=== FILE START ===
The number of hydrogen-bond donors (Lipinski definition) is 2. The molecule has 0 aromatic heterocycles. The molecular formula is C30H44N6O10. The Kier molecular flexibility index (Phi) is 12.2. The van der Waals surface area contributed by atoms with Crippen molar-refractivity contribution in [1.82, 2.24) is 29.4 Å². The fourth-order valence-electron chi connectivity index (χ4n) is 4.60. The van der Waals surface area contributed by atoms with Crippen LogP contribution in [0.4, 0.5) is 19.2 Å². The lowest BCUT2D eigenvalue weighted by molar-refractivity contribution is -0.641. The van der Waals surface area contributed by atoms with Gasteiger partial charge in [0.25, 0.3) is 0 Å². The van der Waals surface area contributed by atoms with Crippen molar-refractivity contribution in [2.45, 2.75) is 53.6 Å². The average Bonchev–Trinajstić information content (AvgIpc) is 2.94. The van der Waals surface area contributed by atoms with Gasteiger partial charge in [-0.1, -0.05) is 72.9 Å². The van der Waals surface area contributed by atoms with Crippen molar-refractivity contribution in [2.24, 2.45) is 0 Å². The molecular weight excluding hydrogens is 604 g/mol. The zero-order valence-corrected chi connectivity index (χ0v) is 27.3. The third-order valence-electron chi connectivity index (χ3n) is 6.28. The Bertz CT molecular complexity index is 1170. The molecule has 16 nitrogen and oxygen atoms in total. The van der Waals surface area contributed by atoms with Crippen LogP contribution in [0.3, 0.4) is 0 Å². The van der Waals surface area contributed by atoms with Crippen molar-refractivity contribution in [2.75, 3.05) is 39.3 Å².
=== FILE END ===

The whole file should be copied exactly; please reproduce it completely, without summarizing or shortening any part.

The number of hydrogen-bond donors (Lipinski definition) is 2. The molecule has 0 aromatic heterocycles. The molecular formula is C30H44N6O10. The Kier molecular flexibility index (Phi) is 12.2. The van der Waals surface area contributed by atoms with Crippen molar-refractivity contribution in [1.82, 2.24) is 29.4 Å². The fourth-order valence-electron chi connectivity index (χ4n) is 4.60. The van der Waals surface area contributed by atoms with Crippen LogP contribution in [0.4, 0.5) is 19.2 Å². The lowest BCUT2D eigenvalue weighted by molar-refractivity contribution is -0.641. The van der Waals surface area contributed by atoms with Gasteiger partial charge in [0.25, 0.3) is 0 Å². The van der Waals surface area contributed by atoms with Crippen molar-refractivity contribution in [2.45, 2.75) is 53.6 Å². The average Bonchev–Trinajstić information content (AvgIpc) is 2.94. The van der Waals surface area contributed by atoms with Gasteiger partial charge in [-0.1, -0.05) is 72.9 Å². The van der Waals surface area contributed by atoms with Crippen molar-refractivity contribution in [2.24, 2.45) is 0 Å². The molecular weight excluding hydrogens is 604 g/mol. The zero-order valence-corrected chi connectivity index (χ0v) is 27.3. The third-order valence-electron chi connectivity index (χ3n) is 6.28. The Bertz CT molecular complexity index is 1170. The molecule has 16 nitrogen and oxygen atoms in total. The van der Waals surface area contributed by atoms with Crippen LogP contribution in [0.3, 0.4) is 0 Å². The van der Waals surface area contributed by atoms with Crippen molar-refractivity contribution in [2.75, 3.05) is 39.3 Å².